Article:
Overspending or Overempowered? Part II – The Transfer of Income from Taxpayers to Banks

By Amanda Page-Hoongrajok

Part II of of a two part series. Here’s Part I.

The implication of banks’ power over state and local budget management is that money is effectively being transferred from residents of the locality to big banks.  Public schools are being shut down, social services to the economically most vulnerable are cut while banks take in millions of dollars in fees and interest payments.


As discussed in Part I in the Detroit case, cities have responded to budget shortfalls by cutting their expenses, but budget deficits can persist from depressed revenues and ballooning financial expenses. For example, a third of the City of Oakland’s expenditures in 2012 were financial.  When such sizable portions of revenue flows to the financial sector, municipalities must cut vital social services, especially public school resources and jobs but not limited to libraries, community centers, and public transportation.  For example, Wisconsin Gov. Scott Walker proposed cutting $300 million dollars from UW system, $127 cuts to public k-12, in order to spend $400 million between swaps and cancellation fees.


Are state and local governments helplessly trapped in toxic deals with the big banks? The ReFund America Project and other research organizations say no.  In a series of case studies, they outline several short-term and long-term solutions to budget shortfalls due to financial deals.

First, the deals between municipalities and big banks which were discussed above may have been predatory in nature. The Municipal Securities Rulemaking Board (MSRB) Rule G-17 states that banks must engage in “fair dealing” with municipalities, prohibiting them from “misrepresenting or omitting facts, risk, potential benefits, or other material information.” Since banks benefit disproportionately from these deals, the fair dealing rule may have been broken.  Bhatti and Sloan document the potential cases in which fraudulent dealings may have occurred[1], entitling municipalities to renegotiations, if not complete refunds, for the losses state and local governments incurred. Municipalities should investigate their specific financial contracts with the big banks and approach the SEC for disgorgement – meaning a refund of all of the payments municipalities made on the deals. Banks can also illegally manipulate key interest rates, looking to profit from their positions.  The ReFund and ReBuild Oakland Coalition has estimated a loss of $15 million due to banks illegally depressing the LIBOR. Even if the dealings were completely within the law, there is precedent for renegotiation. JP Morgan restructured the San Francisco Asian Art Museum’s debt with a mixture of forgiveness, changing the museum’s portion of outstanding bonds from variable to fixed rate, and canceling the swap agreement.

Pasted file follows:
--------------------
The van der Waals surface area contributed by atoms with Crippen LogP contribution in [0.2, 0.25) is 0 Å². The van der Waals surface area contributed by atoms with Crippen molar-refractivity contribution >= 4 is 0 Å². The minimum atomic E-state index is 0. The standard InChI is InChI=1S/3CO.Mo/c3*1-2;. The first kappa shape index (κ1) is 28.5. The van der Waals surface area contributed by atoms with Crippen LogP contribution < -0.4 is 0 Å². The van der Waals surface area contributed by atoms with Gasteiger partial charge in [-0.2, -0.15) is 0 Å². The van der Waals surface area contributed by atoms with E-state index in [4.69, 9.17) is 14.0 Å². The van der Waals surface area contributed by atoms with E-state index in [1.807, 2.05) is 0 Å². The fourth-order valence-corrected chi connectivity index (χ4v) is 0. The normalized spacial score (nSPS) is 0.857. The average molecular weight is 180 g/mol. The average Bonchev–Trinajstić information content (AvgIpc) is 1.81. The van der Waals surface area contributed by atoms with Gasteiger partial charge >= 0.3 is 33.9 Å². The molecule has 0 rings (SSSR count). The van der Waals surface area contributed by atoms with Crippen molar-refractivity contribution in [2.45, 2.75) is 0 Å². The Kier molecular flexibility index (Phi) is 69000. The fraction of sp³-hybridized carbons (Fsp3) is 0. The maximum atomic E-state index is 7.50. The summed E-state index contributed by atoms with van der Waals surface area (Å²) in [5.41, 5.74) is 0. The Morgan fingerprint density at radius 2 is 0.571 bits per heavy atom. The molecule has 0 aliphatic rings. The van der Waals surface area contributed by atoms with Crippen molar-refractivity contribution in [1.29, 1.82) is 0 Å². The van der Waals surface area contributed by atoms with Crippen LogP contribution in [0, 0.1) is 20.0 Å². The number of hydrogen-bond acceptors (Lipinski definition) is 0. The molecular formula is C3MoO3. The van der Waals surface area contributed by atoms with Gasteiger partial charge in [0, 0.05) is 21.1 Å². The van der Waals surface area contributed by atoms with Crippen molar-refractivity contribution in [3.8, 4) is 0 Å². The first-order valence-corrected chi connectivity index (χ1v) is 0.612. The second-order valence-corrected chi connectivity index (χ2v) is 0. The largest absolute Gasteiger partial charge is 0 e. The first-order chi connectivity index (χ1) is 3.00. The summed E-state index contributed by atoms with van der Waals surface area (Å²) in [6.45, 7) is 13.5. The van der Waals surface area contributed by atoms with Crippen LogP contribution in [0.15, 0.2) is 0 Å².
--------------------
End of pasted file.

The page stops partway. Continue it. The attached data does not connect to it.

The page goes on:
A longer-term solution is to create state/municipal bargaining space by cooperating with other cities/states.  Bhatti and Sloan demonstrate the amount of economic power the cities can wield.  New York City, Los Angeles, and Chicago, and Cleveland hold over a half trillion dollars worth of financial leverage.  These cities and other localities could coordinate and threaten to collectively take their business out of the major banks unless they negotiate deals.  Some municipalities and organizations have already retracted or threatened to retract their business from big banks.  Oakland has threatened to not do business with Goldman Sachs and the SEIU has highlighted Minnesota school districts do not have to work with Wells Fargo.  Chicago Teachers Union recently closed their Bank of America account.

Pooling accounts together to form a significant chunk of the major banks business is one way to develop bargaining power.  Another way is to figure out who to turn to when big banks do not offer fair, transparent deals. The banks have power over municipalities because municipalities cannot finance projects without the services of investment banks. Thus creating viable alternatives to investment banks can create bargaining space for state and local budget officials. Bhatti and Sloan recommend that the City of Chicago create a public bank.  The only public bank in the US, the Bank of North Dakota has operated for over a hundred years and sustained in the face of the crisis.  The Bank of North Dakota can be looked at as a model for other cities to build alternatives to big banks that leverage their power over municipalities to extract resources from them.

Why should we still care about deals made before the financial crisis? The variable rate bonds are long-term, lasting 20 or even 30 years, meaning this transfer of income from public budgets will continue unless state and local governments can restructure their contracts with the big banks. State and local governments need to break free from these deals through legal channels, creating pressure, and coordinating with other municipalities – therefore reclaiming revenue from the big banks back to public services like schools and transportation.


[1] This includes but not limited to failing to explain risks, encouraging long durations, disclose the bank’s relationship with interest rate indices
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Bhatti, S. & Sloan, C. (2016). Turned Around: How the Swaps that Were Supposed to Save Illinois Millions Became Toxic. Roosevelt Institute.

Bhatti, S. & Sloan, C. (2015). Our Kind of Town: A Financial Plan that Puts Chicago Communities First. Roosevelt Institute.

Sloan, C. & Bhatti, S. (2015). Wisconsin’s Dirty Deals. Roosevelt Institute.

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